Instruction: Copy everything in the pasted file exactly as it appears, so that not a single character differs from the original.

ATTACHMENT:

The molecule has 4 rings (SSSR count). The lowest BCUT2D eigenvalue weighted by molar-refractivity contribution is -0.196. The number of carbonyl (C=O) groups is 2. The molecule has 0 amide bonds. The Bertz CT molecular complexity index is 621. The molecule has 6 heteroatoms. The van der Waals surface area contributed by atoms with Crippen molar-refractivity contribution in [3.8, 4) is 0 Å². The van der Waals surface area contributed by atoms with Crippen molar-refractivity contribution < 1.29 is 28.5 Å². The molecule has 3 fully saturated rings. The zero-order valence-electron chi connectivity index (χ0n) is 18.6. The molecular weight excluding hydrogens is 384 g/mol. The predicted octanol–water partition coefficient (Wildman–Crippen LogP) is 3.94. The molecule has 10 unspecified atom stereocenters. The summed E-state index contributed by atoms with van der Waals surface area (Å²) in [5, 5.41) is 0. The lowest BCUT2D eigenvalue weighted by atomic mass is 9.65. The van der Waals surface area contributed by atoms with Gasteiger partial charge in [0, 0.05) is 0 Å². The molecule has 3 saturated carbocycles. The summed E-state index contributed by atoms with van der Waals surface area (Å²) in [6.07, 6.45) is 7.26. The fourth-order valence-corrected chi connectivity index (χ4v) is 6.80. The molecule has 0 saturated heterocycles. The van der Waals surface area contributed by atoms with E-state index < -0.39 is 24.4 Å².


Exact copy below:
The molecule has 4 rings (SSSR count). The lowest BCUT2D eigenvalue weighted by molar-refractivity contribution is -0.196. The number of carbonyl (C=O) groups is 2. The molecule has 0 amide bonds. The Bertz CT molecular complexity index is 621. The molecule has 6 heteroatoms. The van der Waals surface area contributed by atoms with Crippen molar-refractivity contribution in [3.8, 4) is 0 Å². The van der Waals surface area contributed by atoms with Crippen molar-refractivity contribution < 1.29 is 28.5 Å². The molecule has 3 fully saturated rings. The zero-order valence-electron chi connectivity index (χ0n) is 18.6. The molecular weight excluding hydrogens is 384 g/mol. The predicted octanol–water partition coefficient (Wildman–Crippen LogP) is 3.94. The molecule has 10 unspecified atom stereocenters. The summed E-state index contributed by atoms with van der Waals surface area (Å²) in [5, 5.41) is 0. The lowest BCUT2D eigenvalue weighted by atomic mass is 9.65. The van der Waals surface area contributed by atoms with Gasteiger partial charge in [0, 0.05) is 0 Å². The molecule has 3 saturated carbocycles. The summed E-state index contributed by atoms with van der Waals surface area (Å²) in [6.07, 6.45) is 7.26. The fourth-order valence-corrected chi connectivity index (χ4v) is 6.80. The molecule has 0 saturated heterocycles. The van der Waals surface area contributed by atoms with E-state index < -0.39 is 24.4 Å².